To me, the home is a sanctuary- a place to be safe, to relax, to sip a cup of tea on the couch- wouldn’t you agree? And let’s face it- nothing messes with our nice, safe, home-sanctuary like a bunch of zombies clawing at your window!
But there is also an inner sanctuary- a place of peace and stillness, a place of vitality, of creativity, of light and benevolence. That place is your own deepest layer of being- the space of awareness itself.
When you dwell in that space, you dwell in the temple of your own being, which is also Divine Being. That space is always here, always open and sacred- the space of consciousness that is eternally this moment.
But, there are zombies!!
Sometimes there are only a few pathetic zombies, wandering around on your lawn. Sometimes they are fast, tricky and vicious, fooling and distracting you into letting them in. Sometimes, they are disguised as something you lust for- they are seductive- more like vampires- making your eyes glaze over as you lurch unconsciously toward the door and turn the knob...
These zombies and vampires are your own thoughts.
There was once a hassid who went to his rebbe for advice on how to empty his mind. He knocked on the door of his rebbe’s house, but no answer. He peered through the window- the rebbe was sitting at a table, reading.
The hassid knocked again, a little louder- no answer. Growing more and more frustrated, his polite greetings and knocks turned into screams and bangs, pounding on the doors and windows. This went on for hours!
Eventually, the rebbe opened the door-
“Just as I can ignore you, no matter now much fuss you make, so you can ignore your own thoughts and not admit them into your mind.”
It’s true, your zombie/vampiric thoughts can trick you, distract you, lure you, entice you. But unless you believe in them, they have absolutely no power. It is your own mind that is creating them; if you let them be and don’t get drawn in, they fade away. The power is completely with you.
This can be learned and practiced, but it is not merely a technique. It is a way of being that reveals your own inner freedom, your own inner divinity.
Free from thought, you dwell in the sanctuary of presence- a space of freedom, of blissful goodness within your own being. This is the space of kadosh- holiness, or sacredness. Kadosh means “separate”, because in it you are separate from the tornados of life. However, it’s not a separateness of alienation, but of the closest intimacy- not far off at a distance from the storm, but at the eye of the storm.
Get seduced by the storm- get absorbed into the drama of time and people, get dragged around and eaten by those flesh-rotten zombies, and you become tamei- spiritually contaminated. Let go of the drama, let the thoughts dissolve and you return to the Presence- to the Kadosh. This is your role, if you choose to accept it, as priest or priestess of your own inner sanctuary.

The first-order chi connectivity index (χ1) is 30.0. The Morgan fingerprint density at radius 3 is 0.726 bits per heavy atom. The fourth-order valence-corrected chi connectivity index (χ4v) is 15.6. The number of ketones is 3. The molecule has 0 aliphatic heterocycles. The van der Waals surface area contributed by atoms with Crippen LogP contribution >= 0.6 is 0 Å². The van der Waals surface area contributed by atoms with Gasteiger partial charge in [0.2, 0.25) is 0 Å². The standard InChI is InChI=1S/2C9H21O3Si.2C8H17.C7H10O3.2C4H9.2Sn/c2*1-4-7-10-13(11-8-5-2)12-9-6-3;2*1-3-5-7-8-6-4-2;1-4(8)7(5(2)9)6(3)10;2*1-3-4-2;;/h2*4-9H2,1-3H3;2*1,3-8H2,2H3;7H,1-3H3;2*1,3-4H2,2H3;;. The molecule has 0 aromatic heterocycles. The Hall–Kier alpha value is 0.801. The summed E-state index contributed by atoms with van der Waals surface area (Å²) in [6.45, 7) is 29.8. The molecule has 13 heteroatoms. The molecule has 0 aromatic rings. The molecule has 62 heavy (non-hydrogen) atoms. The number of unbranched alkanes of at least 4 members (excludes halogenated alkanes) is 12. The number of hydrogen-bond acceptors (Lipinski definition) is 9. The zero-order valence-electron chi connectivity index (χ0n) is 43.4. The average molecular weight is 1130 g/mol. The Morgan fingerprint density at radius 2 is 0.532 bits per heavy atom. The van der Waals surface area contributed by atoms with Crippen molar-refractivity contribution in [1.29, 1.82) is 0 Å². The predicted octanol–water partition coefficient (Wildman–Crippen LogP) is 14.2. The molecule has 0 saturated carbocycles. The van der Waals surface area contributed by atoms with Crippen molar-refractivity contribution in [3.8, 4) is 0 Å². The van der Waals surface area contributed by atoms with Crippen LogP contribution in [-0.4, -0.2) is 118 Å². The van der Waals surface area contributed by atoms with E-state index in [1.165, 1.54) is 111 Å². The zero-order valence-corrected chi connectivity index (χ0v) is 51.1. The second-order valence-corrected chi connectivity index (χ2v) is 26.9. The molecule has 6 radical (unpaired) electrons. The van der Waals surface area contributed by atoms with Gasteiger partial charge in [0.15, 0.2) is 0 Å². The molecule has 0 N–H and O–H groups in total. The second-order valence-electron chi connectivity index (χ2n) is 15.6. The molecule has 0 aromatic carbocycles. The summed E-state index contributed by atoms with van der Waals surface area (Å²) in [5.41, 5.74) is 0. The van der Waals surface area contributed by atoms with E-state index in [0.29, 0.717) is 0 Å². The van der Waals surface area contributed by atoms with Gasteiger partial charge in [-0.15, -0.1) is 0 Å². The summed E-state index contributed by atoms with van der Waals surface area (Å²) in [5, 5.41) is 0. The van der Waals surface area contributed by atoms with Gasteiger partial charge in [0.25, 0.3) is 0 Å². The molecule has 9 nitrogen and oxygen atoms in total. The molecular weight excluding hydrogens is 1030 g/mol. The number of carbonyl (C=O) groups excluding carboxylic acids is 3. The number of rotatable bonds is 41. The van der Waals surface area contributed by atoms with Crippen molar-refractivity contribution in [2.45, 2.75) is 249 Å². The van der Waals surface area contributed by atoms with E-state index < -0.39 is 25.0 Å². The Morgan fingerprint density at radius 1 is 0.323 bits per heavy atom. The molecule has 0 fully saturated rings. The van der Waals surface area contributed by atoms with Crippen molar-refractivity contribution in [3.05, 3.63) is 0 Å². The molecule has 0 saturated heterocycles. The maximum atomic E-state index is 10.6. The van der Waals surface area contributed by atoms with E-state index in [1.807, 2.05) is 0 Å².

On that subject, this week’s reading begins with Moses telling the priests,
“L’nefesh lo yitama b’amav-
"You shall not become tamei (spiritually contaminated) to a person among your people.”
In its plain meaning, it’s talking about a priest not becoming tamei from touching a corpse (a regular corps, not the undead!). But metaphorically, it also can refer to the inner tuma we can incur from allowing our thoughts about others to contaminate our minds.
When was the last time you allowed your mind to become tamei because of what some person did or said that you didn’t like, some argument you had, or anything else involving another person? It’s one of the great traps.
And yet, the power is with YOU! Remember- the tzures (suffering) you experience is mostly generated by your own mind. You can stop empowering it NOW and come into the sanctuary.
And yet, the next verse qualifies the first-
“Ki im lish’eiru hakarov-
"EXCEPT for a close relative…”
Here we move from the metaphorical to the actual- from people as thoughts in your mind, to actual living and breathing people.
There are people who are our “close relatives”- not necessarily blood, but those in our tribe, in our community, in our web of interdependence. For them we must become tamei at times, meaning that the relationship sometimes requires the sacrifice of our own needs in order to serve.
Sometimes that sacrifice takes a few minutes, as with a screaming child, and sometimes it can go on for years, as in someone who needs on-going care. Sometimes we must sacrifice the plush-ness of kadosh for love, for the love that binds us together.
But then there are those who are not “close relatives”, who seek to insert themselves into your life for whatever reason. They have their dramas, their pathologies, their fixations, and they are truly zombies and vampires, seeking to drag you down to their level.
As all famous people learn, you can’t let every person into your life who tries to get in. It’s impossible. But, this truth is not just for famous people. The rhythm of reality dictates we work with both sides of the Tree of Life- the Hesed and the Gevurah- the loving-kindness and the setting of boundaries and limits. And life/Hashem will test you on this- you must learn both sides of the Tree!
Of course, there is also gray area- folks who lie somewhere in between close and not-so-close.
Then what do you do?
Make a decision, and don’t worry. Each moment is new. The enemy is not the not-knowing, it is the not-deciding.
On this Shabbat Emor, The Sabbath of Saying, may we speak our intentions with decisiveness, balancing openness with boundaries. And, once our decisions are made, may our minds let go and drink in the Divine Words that are being said in this moment, as this moment.